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1931-S Buffalo Nickels - My thoughts

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(Posted this across the street also - enjoy!)




Depression era coinage has a distinct allure to me. Not only were mintages lower, but it stands to reason that this particular issue probably did not even need to be coined in the first place!


I think, probably it is true to state, that the Great Depression, with its' affect on coinage, and the severe downturn in the economy, caught the US Mint in a "catch 22 situation".


The economy slowed to a crawl, and the "Roarin Twenties" boom had produced more than an adequate amount of coinage for circulation up to that point.


Seems to me that the Mint, in fear of letting too many seasoned employees go off on furlough, and the risk of never seeing them again, presented the Mint with the problem of holding on to as many people as they could.


Thus.........the "make do" coinage.


The Mint could not keep people around doing nothing. The truth was that it could be substantiated that a certain mintage of coins was needed. At the time, the real bottom of the depression was not yet being felt on the West Coast. But it was coming...........


So it was decided that a 1931-S Nickel was needed.


Dies for the nickel were prepared and shipped ONLY to the San Francisco Mint in 1931. No other Mint produced them that depressing year.


Here's where the fun begins..............


Coin collecting was starting to become "the rage" around that time. There were no orders for new Nickels coming in from banks in the area.


The San Francisco Mint coined 194.000 Buffs in January, 1931..........and quit!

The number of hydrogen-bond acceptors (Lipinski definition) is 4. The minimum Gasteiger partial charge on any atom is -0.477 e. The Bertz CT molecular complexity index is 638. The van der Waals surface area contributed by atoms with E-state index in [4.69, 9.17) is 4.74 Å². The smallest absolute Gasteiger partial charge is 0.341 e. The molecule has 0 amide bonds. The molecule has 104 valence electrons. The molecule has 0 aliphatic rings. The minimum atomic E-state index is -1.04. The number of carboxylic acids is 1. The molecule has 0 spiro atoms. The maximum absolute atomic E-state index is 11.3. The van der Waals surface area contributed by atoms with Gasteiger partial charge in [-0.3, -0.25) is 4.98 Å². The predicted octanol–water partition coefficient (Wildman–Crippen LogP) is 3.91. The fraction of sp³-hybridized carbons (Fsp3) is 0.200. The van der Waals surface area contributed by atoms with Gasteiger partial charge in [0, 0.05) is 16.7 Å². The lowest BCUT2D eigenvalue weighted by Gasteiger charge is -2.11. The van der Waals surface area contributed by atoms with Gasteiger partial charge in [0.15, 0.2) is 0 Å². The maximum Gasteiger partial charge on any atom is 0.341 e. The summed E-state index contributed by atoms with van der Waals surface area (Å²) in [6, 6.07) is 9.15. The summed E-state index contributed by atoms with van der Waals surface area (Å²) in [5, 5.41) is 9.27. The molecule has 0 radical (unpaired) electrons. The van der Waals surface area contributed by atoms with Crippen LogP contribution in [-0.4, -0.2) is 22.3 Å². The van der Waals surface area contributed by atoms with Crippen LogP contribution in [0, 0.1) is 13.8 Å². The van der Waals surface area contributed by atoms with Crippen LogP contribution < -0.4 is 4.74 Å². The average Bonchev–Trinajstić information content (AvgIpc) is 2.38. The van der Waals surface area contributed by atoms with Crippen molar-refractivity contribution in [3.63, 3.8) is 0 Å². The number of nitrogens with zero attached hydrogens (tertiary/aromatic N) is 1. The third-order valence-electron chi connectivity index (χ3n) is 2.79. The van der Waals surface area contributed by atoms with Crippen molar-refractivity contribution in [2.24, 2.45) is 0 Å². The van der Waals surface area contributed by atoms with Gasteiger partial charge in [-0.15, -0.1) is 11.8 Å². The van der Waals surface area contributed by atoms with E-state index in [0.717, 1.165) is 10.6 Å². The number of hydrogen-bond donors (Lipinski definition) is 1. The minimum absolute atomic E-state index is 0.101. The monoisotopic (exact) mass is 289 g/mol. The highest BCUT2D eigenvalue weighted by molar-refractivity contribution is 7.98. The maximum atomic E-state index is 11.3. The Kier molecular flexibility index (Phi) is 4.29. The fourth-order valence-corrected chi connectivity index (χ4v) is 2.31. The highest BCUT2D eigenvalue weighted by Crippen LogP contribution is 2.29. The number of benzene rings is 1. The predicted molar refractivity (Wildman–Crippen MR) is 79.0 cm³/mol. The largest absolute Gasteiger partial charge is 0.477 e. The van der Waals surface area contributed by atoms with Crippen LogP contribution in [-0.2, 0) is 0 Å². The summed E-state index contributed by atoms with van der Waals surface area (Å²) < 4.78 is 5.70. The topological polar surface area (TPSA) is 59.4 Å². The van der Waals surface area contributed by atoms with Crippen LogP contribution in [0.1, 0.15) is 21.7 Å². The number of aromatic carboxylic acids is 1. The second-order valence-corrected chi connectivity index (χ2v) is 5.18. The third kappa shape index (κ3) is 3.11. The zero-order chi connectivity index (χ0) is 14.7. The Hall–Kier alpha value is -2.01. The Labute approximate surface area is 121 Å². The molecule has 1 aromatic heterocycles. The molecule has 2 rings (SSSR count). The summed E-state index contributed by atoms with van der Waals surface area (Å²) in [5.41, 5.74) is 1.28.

As the year dragged on, the main Mint in Philadelphia took notice of the extremely low mintage.


They advised San Francisco on November 19, 1931 to produce as many Buffs as could be done without overtime until the end of the year because the mintage would result in 1931-S nickels to be a non-circulating coin sought as a "premium" by collectors of the day.


The compliance to the order resulted in 1.200.000 Buffs total mintage.........sparing us all from having to "ante up" for an extremely rare coin!


You gotta love it.........and still, ya gotta love the 1931-S Buff even today.



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That's great information. thumbsup2.gif


What is also generally unknown to collectors of today, and was also unknown to the vast majority of collectors at that time, was that you could write to the Treasury Department and ask for a detailed list of all MS coins that they had in inventory and not only would they comply with your request, but they would sell the coinage to you at face value! They were even, at that time, selling intact fractional currency shields. foreheadslap.gif

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